PEGGY: Now, when you look back, you did a lot this year. What are your goals for next year?

BISHOP MITCH: First of all I think the parish visits are going to be an important part of my ministry here for next year. Certainly,the evangelization effort of our diocese is going to be a prime goal. Looking at Catholic education as a total system in the Diocese of Springfield needs to be done. So I think I’ll have a lot on my plate for not only next year but for all of the upcoming years as bishop of Springfield.

PEGGY: Any personal goals?

BISHOP MITCH: My personal goal is to be able to — in all the busyness of life —  to be able to have that time, to preserve that time for prayer and to make sure that as I am taking care of the spiritual needs of others that I also deepen my relationship with the Lord. It is important because that is not only a personal goal, it is an example for everyone and I feel that it’s a very, very important part of being a bishop.

PEGGY: So are you one of these people that are up at 6 a.m. and to bed at midnight.? Do you get enough rest? What’s your day like?

BISHOP MITCH: Well, I’m up early, I’m up early for prayer and for daily Mass. And then breakfast, certainly to get some energy for the morning and depending upon what was on the calendar sometimes the mornings or the afternoons can be out of the office. Sometimes I need to be in the office. But I find that if I can balance my day amongst prayer and meditation, being out and visiting amongst people, and doing my administrative work, at the end of the day, I feel pretty fulfilled.

PEGGY: That’s good and I hope you take some time for yourself just to read or take a walk or anything like that.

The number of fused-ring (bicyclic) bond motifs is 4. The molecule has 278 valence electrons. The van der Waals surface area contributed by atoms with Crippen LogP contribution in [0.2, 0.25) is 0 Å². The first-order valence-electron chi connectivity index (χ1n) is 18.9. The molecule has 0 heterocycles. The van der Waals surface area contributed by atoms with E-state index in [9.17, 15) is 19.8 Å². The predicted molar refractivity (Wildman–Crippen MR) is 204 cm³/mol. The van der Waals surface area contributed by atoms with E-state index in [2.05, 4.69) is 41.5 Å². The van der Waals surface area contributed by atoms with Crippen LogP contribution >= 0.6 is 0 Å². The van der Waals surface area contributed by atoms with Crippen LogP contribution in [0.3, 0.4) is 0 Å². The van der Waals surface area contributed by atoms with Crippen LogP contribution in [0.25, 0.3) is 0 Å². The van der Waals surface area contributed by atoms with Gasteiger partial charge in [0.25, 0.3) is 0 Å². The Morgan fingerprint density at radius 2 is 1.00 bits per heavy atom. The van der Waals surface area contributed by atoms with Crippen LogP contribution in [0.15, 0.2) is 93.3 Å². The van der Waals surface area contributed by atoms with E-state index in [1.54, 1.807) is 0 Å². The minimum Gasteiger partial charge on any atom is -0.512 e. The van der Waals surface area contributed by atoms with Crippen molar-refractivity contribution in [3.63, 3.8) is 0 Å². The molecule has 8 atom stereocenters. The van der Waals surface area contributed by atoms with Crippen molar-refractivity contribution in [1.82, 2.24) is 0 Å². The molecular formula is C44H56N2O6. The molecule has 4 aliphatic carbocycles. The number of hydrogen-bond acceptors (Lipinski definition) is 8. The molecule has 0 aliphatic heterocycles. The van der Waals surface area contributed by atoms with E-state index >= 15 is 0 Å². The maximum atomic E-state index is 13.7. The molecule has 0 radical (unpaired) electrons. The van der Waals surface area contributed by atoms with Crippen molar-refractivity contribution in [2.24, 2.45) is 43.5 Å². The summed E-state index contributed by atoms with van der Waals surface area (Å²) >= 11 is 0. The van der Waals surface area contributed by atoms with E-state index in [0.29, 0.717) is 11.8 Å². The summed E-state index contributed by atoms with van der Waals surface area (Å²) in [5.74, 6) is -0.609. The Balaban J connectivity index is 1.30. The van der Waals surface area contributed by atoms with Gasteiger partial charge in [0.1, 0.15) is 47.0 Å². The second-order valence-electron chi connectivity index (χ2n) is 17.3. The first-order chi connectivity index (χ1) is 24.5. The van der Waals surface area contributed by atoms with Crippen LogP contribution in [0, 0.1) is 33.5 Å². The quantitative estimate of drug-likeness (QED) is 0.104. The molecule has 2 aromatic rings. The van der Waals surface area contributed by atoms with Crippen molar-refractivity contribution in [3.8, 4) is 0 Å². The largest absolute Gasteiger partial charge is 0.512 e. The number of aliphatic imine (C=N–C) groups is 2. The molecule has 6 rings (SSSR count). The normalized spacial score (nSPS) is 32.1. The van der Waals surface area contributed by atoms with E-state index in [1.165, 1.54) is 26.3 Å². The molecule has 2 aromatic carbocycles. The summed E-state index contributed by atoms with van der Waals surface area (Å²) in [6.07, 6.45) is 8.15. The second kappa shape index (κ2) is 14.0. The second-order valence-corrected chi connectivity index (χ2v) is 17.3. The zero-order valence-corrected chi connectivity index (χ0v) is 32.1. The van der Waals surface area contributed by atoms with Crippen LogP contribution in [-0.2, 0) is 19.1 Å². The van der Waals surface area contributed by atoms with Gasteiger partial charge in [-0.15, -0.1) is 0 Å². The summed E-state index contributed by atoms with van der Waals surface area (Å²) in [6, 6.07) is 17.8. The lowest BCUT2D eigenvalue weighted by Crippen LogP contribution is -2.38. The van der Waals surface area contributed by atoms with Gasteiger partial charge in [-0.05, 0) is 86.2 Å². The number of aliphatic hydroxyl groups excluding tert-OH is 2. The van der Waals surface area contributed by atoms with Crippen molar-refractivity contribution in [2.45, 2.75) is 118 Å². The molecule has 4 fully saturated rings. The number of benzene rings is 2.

BISHOP MITCH: I do, I try. Sometimes I’m successful, sometimes, I’m not. That’s all part of life.

PEGGY: Do you have five year goals? Are you looking that far ahead?

BISHOP MITCH: Well,  as I’m looking at the diocese and working with the different collaborative groups, for example the clergy commission, the presbyteral council, the finance council — certainly there are goals that are immediate that we mentioned,. They are: evangelization, education, the Year of Mercy in collaboration with Pope Francis calling for that year of mercy beginning on December the 8th. But I think that in working with those goals that they will certainly broaden out to long term goals in the future. I think that some of what’s on my plate — while I will get to them very soon — will not just be a year but rather a few years out. And then as I work with them, I think that other goals for the long term will become clearer.


PEGGY: Of course we forgot to mention that next year you will be traveling to Poland, right?
BISHOP MITCH: For World Youth Day, yes, I’m looking forward to it. I have visited Poland twice already, and I’m looking forward to going back. The faith of the people there is just so inspiring. And I know World Youth Day, planning with Pope Francis being there, please God, will just be a wonderful, wonderful celebration of our Catholic  faith and a very, very dedicated country where the people of Poland are so dedicated to our Catholic faith.

PEGGY: Right and it will be a chance for the young people of the diocese to just sort of hang out with you and get to know you better.

BISHOP MITCH: Certainly, and bishops from all over this country will be there also. So there will be times for catechesis, times for prayer, times for dialogue, and then again the highlight of World Youth Day will be the visit of Pope Francis to Krakow.

PEGGY: Congratulations, again on your anniversary. Is there anything that you would like to add? Anything I haven’t asked you or that you want to say?

BISHOP MITCH: Well, yes, I just want to express the deep sense of gratitude that I have to the priests, the deacons, the religious men and women and the laity of the Diocese of Springfield. I was a stranger when I came into your midst but you’ve accepted me and you’ve all worked with me and collaborated with me and supported me and I am just so grateful for all of that. And I especially want to single out Bishop Tim McDonnell, who from the very day he met me at the airport, was so welcoming and has been available to me for his counsel and his insights too. So I feel very, very supported here in ministry as bishop and I’m grateful for all that support.

PEGGY: Well, thanks a lot bishop and thanks for taking the time to talk to us. We wish you “ad multos annos,”  many more years.

BISHOP MITCH: Thank you, toward many years,(translation of ad multos annos) indeed! Thank you so much, Peggy, and thanks for taking the time to be with me  today.

PEGGY: Glad to do it. Thanks,  bishop!

BISHOP MITCH: Thank you.